Thursday, 7 October 2010

Identity

A simple question has led to some soul-searching. Again. The question?

"You're the guy that writes InsomniacMedic, right?"

This from a new paramedic student who I've only just met.

It would seem that this anonymous blog isn't quite as anonymous as I'd thought.

Many of my colleagues know who I am. Several other bloggers too.

But I've never officially linked me and my blog.

Now to rethink making it official.

My only fear - the same as any EMS bloggers out there.

The Management.

I try to portray my profession through positive eyes - some might even call it rose-tinted glasses, so no worries there.

I don't tend to criticise the establishment or anyone in particular. So no worries there.

And I adhere strictly to a self-imposed policy of protecting patients' confidentiality. No worries there either.

And still, there is an institutionalised fear of social media in the upper echelons, so admitting my identity in public is still a risky move.

Once again - I ask for your opinion.

Yes, or no?

Should the InsomniacMedic reveal his true identity?

36 comments:

Fee said...

I'd have to say no.

Normally, I'm a "take them on regardless and hope I win" kind of lass, but in today's climate of fear and job-losses, I'm rapidly becoming more cautious.

Anonymous said...

Nope, don't do it. If someone takes it upon themselves to grass you up, then deal with it at that point - why draw attention to yourself. LAS has made itself way overstaffed with all the new SPs, why risk being someone they feel is causing problems...

Percy The Black Cat said...

Nope-no way-no how.

If you make your ID official, then your brass will have an official meeting. And who knows where that could lead. I'm sure it would be a lot of posturing about department image and protecting the service and yadda yadda yadda. It'll be another political game, and they will try to control it.

For this and other emergency type blogs I read, I don't need to know exactly WHO you are, and WHERE you are, I am reading to learn, understand, relate etc to the POINT of your post.

I'll get off my soap box now.. :)

Anonymous said...

Nope, and I won't identify myself as your sibling either.

Anonymous said...

I'd err on the side of caution: unless you can think of a concrete advantage to shedding your relative anonymity, I can't think that making yourself obvious to management as a blogger is a particularly good idea.

molliemallone said...

I'm sure everyone on the planet knows who you are... Josh from Casualty right?!!?

Just Me said...

Hmm... I would say no. If they come to find out you can always deal with it then. But until then, I'd probably be inclined to leave it alone.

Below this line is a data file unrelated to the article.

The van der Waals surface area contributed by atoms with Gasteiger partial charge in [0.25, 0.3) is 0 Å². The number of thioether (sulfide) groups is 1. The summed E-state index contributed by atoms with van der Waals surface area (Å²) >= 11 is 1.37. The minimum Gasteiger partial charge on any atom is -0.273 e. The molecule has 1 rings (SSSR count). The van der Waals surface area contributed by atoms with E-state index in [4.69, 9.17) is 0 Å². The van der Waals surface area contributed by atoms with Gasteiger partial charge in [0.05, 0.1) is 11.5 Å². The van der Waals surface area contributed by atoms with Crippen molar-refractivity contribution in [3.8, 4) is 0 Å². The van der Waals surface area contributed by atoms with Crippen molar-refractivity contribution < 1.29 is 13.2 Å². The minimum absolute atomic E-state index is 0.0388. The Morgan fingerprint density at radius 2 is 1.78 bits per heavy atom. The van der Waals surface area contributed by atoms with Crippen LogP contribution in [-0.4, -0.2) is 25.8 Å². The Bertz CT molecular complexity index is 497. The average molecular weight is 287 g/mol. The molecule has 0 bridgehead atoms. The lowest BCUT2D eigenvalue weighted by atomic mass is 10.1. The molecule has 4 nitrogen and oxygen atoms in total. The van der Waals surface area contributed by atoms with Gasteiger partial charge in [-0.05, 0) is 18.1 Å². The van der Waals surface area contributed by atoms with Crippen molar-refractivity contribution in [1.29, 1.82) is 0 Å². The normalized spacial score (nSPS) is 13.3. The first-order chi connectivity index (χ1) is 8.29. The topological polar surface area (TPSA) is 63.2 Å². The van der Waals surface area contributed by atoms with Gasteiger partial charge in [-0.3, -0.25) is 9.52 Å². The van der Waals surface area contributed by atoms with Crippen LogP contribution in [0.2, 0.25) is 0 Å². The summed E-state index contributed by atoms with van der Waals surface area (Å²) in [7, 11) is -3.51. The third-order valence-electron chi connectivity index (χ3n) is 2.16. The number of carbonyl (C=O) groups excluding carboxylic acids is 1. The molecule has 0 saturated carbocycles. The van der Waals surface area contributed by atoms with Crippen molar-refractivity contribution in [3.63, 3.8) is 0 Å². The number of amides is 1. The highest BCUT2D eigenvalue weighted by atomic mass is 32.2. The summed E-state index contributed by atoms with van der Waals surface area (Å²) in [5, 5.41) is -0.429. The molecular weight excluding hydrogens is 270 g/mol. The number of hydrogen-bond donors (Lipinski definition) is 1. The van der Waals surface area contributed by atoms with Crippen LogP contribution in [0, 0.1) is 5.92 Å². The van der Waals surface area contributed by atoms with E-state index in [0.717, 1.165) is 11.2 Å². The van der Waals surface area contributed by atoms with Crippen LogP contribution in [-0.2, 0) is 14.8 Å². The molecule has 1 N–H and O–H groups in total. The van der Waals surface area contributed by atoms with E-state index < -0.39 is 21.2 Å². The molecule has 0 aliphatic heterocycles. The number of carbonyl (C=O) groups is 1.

Anonymous said...

I would most definitely not. Anyone who wants to can find it out by putting in a little effort, and then you're still not throwing yourself out there for any trouble that might come from it.

Michael said...

It's an interesting question... I think if you have satisfied your own questions in the post, then do you really need to fear it... would you benefit from releasing your identity?

I would like to know who you are personally :-)

I suppose Brian Kellett would be the one to ask...

Eileen said...

Or Mark at medic999. After all, he's been there and done the I'm me and got the bosses on side - at last.

chaosandcontrol said...

No. Once revealed, you can never get your anonymity back again.

Anonymous said...

I'm Spartacus!

A resolute no. What would you stand to gain by officially outing yourself?

Don't be conspicuous; it draws fire.

Steve'nLubbock said...

Anonymity is everything! So what if some figure out your ID? Denial keeps you at a 'respectable distance' in answering to authority, so keep it anon.

Anonymous said...

No, absolutely not. The anonymity, however small it actually is, is something to use to an advantage. Once you reveal yourself, as others have said, who knows what your bosses might do? 'A true magician never reveals his tricks' :) Dr Abuse

Dan said...

I'd say no as well - and I never comment, just read ;)

I've seen several Paramedic/EMS type blogs reveal themselves only to vanish, or change how they blog in general (ie, conforming to standards set, not writing what they actually want).

Good luck with your decision :)

oneunder said...

A definite NO!

It is one thing for people to speculate and believe but totally different for it to be official.